Ron Guth: By 1877, the failure of the Twenty-Cent piece had become evident, and the Mint quit making the coins for circulation. However, collectors could still acquire Proofs from the Mint, at a small premium over their face value. Demand for Proofs was even lower than in the previous year (by more than half), and, in fact, the mintage of the Proof 1877 Twenty-Cent piece is the lowest of any date in the series with the exception of the rare, branch-mint 1875-S Proof.
Alone, PCGS has certified 60% of the original mintage, doubtless with some duplications, but the high percentage reveals some interesting information about the quality of the survivors. The most common grade is PR-63, followed by PR-64, indicating that collectors were not particularly careful with protecting their Proofs. Gems are very scarce, and none have been certified finer than PR66 by PCGS -- in any format. Non-Cameo Proofs make up the bulk of the surviving population. Approximately 20% of the survivors are Cameos, and only two examples have earned the Deep Cameo designation.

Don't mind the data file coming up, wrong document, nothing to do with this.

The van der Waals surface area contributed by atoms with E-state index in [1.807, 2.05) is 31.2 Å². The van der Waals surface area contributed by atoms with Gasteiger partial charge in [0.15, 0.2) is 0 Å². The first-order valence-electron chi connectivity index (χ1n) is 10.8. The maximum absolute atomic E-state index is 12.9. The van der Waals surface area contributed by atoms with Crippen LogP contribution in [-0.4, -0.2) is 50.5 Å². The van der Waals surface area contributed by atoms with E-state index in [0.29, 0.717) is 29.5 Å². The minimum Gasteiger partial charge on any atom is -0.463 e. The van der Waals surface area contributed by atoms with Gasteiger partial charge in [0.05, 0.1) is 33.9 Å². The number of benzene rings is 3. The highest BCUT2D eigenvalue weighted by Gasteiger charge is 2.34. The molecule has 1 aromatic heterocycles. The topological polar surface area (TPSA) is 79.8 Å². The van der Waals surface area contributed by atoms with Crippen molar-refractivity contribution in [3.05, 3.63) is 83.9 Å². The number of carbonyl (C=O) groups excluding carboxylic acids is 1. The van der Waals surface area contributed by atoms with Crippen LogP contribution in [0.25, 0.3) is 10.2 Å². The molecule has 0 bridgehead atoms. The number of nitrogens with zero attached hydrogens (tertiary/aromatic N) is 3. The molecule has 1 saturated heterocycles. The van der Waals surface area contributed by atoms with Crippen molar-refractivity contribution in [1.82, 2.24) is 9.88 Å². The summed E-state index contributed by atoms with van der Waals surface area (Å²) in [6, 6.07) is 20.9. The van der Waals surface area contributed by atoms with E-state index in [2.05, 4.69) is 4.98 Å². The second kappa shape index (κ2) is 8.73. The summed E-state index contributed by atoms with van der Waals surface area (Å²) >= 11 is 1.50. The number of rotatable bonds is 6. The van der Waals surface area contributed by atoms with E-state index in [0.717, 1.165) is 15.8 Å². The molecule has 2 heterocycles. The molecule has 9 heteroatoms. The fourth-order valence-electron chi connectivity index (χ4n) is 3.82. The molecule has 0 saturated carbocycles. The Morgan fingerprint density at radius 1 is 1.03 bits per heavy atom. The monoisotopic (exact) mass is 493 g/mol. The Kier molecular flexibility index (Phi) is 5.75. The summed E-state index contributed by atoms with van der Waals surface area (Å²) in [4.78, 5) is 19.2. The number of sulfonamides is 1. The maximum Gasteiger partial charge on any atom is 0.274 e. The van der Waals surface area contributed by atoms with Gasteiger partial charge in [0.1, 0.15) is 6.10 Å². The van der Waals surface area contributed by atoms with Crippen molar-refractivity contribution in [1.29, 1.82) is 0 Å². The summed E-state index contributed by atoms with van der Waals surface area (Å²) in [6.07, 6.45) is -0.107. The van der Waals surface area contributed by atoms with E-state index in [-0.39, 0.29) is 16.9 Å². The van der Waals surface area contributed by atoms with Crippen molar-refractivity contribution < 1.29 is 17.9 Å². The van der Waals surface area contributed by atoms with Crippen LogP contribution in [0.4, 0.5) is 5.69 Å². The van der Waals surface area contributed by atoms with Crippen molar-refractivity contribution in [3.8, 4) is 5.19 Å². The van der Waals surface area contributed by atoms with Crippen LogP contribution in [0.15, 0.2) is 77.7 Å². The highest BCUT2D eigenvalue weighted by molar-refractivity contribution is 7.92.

All in all, the Proof 1877 Twenty-Cent piece in Proof is a great coin for a several reasons: it's a Proof-only issue, the mintage is low, it's an unusual and popular denomination, and it's hard to find in top condition.
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